Which sales require an invoice?
As a new business, you may be wondering in which cases it is mandatory to issue an invoice. Industries may document their transactions in different ways, and it is not always clear when an invoice is legally required, or rather simply a common courtesy.
Invoices are legally binding documents that break down the details of a sale and are issued when the seller is requesting payment from the buyer. It is important to understand in which cases invoices are required in order to avoid accounting mistakes and penalties.
This article summarises which sales require invoices under UK law, and when it is still useful to provide an invoice, even if it is not a legal requirement.
The law states that if both you and your customer are registered for VAT, then you must issue an invoice. This is the only instance where it is mandatory to issue invoices in the UK.
If you are registered for VAT in the UK, you need to issue VAT invoices to your customers and submit monthly or quarterly VAT Returns to HMRC. It is extremely important to keep an accurate record of all of your sales and expenses to avoid large fines from HMRC.
If only one party involved in the sale is VAT registered, it is not mandatory to issue an invoice. However, it is still common practice.
Let’s say you own a shop or a restaurant in which the customer pays immediately for the products they want. It would be time-consuming and impractical to issue a full invoice in this case. It is not required to issue invoices for in-person transactions unless you are both VAT registered businesses.
For in-person sales, you can simply offer the customer a payment receipt. However, if the customer requests an invoice, you should give them one. Requests for invoices may be common if a customer is buying a product or service on behalf of a business, or if they expect to be reimbursed by a third party. Using invoicing software helps you issue an invoice in just a few clicks.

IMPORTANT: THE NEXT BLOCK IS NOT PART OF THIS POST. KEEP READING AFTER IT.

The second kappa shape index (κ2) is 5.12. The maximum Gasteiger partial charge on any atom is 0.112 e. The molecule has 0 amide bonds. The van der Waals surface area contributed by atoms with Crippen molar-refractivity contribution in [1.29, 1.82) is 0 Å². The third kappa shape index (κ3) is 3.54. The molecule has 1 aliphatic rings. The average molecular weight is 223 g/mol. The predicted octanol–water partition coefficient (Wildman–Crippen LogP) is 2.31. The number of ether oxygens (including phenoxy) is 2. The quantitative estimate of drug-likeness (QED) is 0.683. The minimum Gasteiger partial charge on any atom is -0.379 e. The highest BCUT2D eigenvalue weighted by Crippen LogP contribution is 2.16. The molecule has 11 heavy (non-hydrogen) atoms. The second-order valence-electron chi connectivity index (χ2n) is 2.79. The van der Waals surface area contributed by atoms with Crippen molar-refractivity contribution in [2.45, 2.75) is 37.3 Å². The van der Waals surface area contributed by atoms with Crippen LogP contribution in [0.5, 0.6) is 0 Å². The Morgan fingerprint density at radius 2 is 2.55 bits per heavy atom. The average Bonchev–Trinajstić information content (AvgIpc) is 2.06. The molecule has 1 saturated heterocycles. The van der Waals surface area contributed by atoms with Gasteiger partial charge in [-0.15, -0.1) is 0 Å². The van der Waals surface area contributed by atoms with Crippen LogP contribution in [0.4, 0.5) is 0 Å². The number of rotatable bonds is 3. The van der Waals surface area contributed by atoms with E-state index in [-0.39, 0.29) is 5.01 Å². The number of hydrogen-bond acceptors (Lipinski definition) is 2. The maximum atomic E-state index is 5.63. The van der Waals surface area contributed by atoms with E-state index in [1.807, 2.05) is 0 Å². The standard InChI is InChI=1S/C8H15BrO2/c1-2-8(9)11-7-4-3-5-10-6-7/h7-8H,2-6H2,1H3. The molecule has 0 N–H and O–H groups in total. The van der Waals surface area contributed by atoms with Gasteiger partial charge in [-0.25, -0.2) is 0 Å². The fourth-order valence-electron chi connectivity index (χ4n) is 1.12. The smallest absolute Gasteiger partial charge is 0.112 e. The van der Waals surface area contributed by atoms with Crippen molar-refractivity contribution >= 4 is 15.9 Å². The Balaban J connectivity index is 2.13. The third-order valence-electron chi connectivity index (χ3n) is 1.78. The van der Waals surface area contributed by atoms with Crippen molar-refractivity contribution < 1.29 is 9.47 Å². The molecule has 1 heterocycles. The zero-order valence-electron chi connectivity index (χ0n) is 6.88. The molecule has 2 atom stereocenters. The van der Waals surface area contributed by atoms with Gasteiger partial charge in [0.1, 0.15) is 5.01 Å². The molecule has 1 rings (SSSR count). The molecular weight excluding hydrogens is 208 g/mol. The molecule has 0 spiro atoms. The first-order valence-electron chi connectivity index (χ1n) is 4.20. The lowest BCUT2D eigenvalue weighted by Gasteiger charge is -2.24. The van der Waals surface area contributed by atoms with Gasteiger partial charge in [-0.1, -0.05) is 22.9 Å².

Now let’s say you own an online store in which your customer pays immediately online, but the goods or services are provided at a later date. Again, invoices are not mandatory unless both parties are VAT registered, but they are recommended so you can keep track of your sales and income, and so the customer has proof of the transaction.
Most e-commerce platforms include an invoicing feature that automatically issues invoices to the customers’ email once the payment has gone through.
Regardless of if the sale is for goods or services, business-to-business (B2B) transaction should include an invoice outlining the details of the sale.
Although it is only mandatory if both parties are VAT-registered, many businesses who are not VAT-registered choose to issue invoices for their records, and many of your professional customers will request one.
Following the same logic as above, invoices are only required if you are registered for VAT in the UK, and the customer is registered for VAT in their home country. If your business is located in Northern Ireland, the reverse charge may apply for intra-EU sales so it is required to keep the invoice for VAT reporting purposes.
If you sell your products online to foreign customers, or if the customer asks for an invoice, then you should always issue one.
In the UK, invoices are only mandatory if both the seller and the buyer are VAT registered. In all other cases, it is optional whether you issue an invoice or not; however, invoicing has distinct advantages.
Issuing an invoice will help you get paid quicker, but also help you keep track of your business finances. Most business professionals would recommend issuing invoices for most sales, especially business to business transactions.
Invoicing software, like SumUp Invoices, can help you create professional invoices in less than one minute. Payment links are automatically added to your invoices so your customers can pay instantly and effortlessly online.